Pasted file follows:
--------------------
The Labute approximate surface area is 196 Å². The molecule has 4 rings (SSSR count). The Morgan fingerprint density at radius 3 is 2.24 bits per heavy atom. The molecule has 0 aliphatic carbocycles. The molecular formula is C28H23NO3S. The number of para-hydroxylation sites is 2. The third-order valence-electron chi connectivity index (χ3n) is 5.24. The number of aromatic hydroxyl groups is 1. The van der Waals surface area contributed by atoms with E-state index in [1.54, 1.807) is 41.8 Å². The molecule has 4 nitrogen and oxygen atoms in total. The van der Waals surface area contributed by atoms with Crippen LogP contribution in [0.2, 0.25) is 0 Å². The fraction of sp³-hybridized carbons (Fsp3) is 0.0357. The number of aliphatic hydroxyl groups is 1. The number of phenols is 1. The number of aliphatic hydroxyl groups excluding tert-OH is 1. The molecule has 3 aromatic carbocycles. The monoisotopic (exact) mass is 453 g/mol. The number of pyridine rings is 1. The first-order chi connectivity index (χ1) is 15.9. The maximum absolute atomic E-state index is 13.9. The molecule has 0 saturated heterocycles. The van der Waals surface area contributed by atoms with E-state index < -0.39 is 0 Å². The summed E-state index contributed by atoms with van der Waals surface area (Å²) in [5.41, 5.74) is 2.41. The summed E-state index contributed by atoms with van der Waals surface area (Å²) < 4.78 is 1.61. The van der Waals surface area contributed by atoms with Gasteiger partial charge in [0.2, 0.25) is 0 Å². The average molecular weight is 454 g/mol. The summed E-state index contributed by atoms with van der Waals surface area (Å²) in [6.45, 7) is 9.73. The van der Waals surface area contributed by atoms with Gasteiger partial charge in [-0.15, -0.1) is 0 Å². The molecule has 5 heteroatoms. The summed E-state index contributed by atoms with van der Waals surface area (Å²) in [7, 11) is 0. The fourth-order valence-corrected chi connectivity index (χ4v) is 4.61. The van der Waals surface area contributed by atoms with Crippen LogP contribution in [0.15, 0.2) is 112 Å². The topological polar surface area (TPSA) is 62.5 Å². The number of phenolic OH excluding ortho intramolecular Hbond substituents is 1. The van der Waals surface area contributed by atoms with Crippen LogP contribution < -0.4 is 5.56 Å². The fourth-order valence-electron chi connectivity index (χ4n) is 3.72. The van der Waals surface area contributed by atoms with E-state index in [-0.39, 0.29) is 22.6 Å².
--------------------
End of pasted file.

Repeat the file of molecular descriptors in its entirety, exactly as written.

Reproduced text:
The Labute approximate surface area is 196 Å². The molecule has 4 rings (SSSR count). The Morgan fingerprint density at radius 3 is 2.24 bits per heavy atom. The molecule has 0 aliphatic carbocycles. The molecular formula is C28H23NO3S. The number of para-hydroxylation sites is 2. The third-order valence-electron chi connectivity index (χ3n) is 5.24. The number of aromatic hydroxyl groups is 1. The van der Waals surface area contributed by atoms with E-state index in [1.54, 1.807) is 41.8 Å². The molecule has 4 nitrogen and oxygen atoms in total. The van der Waals surface area contributed by atoms with Crippen LogP contribution in [0.2, 0.25) is 0 Å². The fraction of sp³-hybridized carbons (Fsp3) is 0.0357. The number of aliphatic hydroxyl groups is 1. The number of phenols is 1. The number of aliphatic hydroxyl groups excluding tert-OH is 1. The molecule has 3 aromatic carbocycles. The monoisotopic (exact) mass is 453 g/mol. The number of pyridine rings is 1. The first-order chi connectivity index (χ1) is 15.9. The maximum absolute atomic E-state index is 13.9. The molecule has 0 saturated heterocycles. The van der Waals surface area contributed by atoms with E-state index < -0.39 is 0 Å². The summed E-state index contributed by atoms with van der Waals surface area (Å²) in [5.41, 5.74) is 2.41. The summed E-state index contributed by atoms with van der Waals surface area (Å²) < 4.78 is 1.61. The van der Waals surface area contributed by atoms with Gasteiger partial charge in [0.2, 0.25) is 0 Å². The average molecular weight is 454 g/mol. The summed E-state index contributed by atoms with van der Waals surface area (Å²) in [6.45, 7) is 9.73. The van der Waals surface area contributed by atoms with Gasteiger partial charge in [-0.15, -0.1) is 0 Å². The molecule has 5 heteroatoms. The summed E-state index contributed by atoms with van der Waals surface area (Å²) in [7, 11) is 0. The fourth-order valence-corrected chi connectivity index (χ4v) is 4.61. The van der Waals surface area contributed by atoms with Crippen LogP contribution in [0.15, 0.2) is 112 Å². The topological polar surface area (TPSA) is 62.5 Å². The number of phenolic OH excluding ortho intramolecular Hbond substituents is 1. The van der Waals surface area contributed by atoms with Crippen LogP contribution < -0.4 is 5.56 Å². The fourth-order valence-electron chi connectivity index (χ4n) is 3.72. The van der Waals surface area contributed by atoms with E-state index in [-0.39, 0.29) is 22.6 Å².